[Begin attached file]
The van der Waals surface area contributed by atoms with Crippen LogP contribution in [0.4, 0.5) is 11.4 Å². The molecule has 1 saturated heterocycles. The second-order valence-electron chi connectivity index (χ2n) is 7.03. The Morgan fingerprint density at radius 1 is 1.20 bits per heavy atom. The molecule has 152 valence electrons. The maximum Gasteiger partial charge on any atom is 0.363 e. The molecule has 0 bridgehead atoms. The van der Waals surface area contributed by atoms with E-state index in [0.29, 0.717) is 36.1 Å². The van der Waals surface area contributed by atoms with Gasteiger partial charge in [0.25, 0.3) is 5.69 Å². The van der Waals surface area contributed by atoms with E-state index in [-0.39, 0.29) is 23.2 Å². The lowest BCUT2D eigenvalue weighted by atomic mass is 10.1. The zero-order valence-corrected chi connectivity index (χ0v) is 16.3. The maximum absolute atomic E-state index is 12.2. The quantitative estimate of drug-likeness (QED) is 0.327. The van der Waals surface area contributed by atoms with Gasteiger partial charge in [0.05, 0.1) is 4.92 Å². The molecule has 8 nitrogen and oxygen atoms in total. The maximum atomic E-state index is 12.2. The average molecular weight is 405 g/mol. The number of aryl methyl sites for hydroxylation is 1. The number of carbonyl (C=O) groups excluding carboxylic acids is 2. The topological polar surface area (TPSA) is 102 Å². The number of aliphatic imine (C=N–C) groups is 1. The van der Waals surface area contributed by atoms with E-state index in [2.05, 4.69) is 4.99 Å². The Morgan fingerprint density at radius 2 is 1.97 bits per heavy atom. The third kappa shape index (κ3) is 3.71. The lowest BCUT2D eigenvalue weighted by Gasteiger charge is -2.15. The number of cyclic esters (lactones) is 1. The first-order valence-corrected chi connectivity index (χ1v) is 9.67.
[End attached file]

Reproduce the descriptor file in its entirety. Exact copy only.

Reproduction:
The van der Waals surface area contributed by atoms with Crippen LogP contribution in [0.4, 0.5) is 11.4 Å². The molecule has 1 saturated heterocycles. The second-order valence-electron chi connectivity index (χ2n) is 7.03. The Morgan fingerprint density at radius 1 is 1.20 bits per heavy atom. The molecule has 152 valence electrons. The maximum Gasteiger partial charge on any atom is 0.363 e. The molecule has 0 bridgehead atoms. The van der Waals surface area contributed by atoms with E-state index in [0.29, 0.717) is 36.1 Å². The van der Waals surface area contributed by atoms with Gasteiger partial charge in [0.25, 0.3) is 5.69 Å². The van der Waals surface area contributed by atoms with E-state index in [-0.39, 0.29) is 23.2 Å². The lowest BCUT2D eigenvalue weighted by atomic mass is 10.1. The zero-order valence-corrected chi connectivity index (χ0v) is 16.3. The maximum absolute atomic E-state index is 12.2. The quantitative estimate of drug-likeness (QED) is 0.327. The van der Waals surface area contributed by atoms with Gasteiger partial charge in [0.05, 0.1) is 4.92 Å². The molecule has 8 nitrogen and oxygen atoms in total. The maximum atomic E-state index is 12.2. The average molecular weight is 405 g/mol. The number of aryl methyl sites for hydroxylation is 1. The number of carbonyl (C=O) groups excluding carboxylic acids is 2. The topological polar surface area (TPSA) is 102 Å². The number of aliphatic imine (C=N–C) groups is 1. The van der Waals surface area contributed by atoms with E-state index in [2.05, 4.69) is 4.99 Å². The Morgan fingerprint density at radius 2 is 1.97 bits per heavy atom. The third kappa shape index (κ3) is 3.71. The lowest BCUT2D eigenvalue weighted by Gasteiger charge is -2.15. The number of cyclic esters (lactones) is 1. The first-order valence-corrected chi connectivity index (χ1v) is 9.67.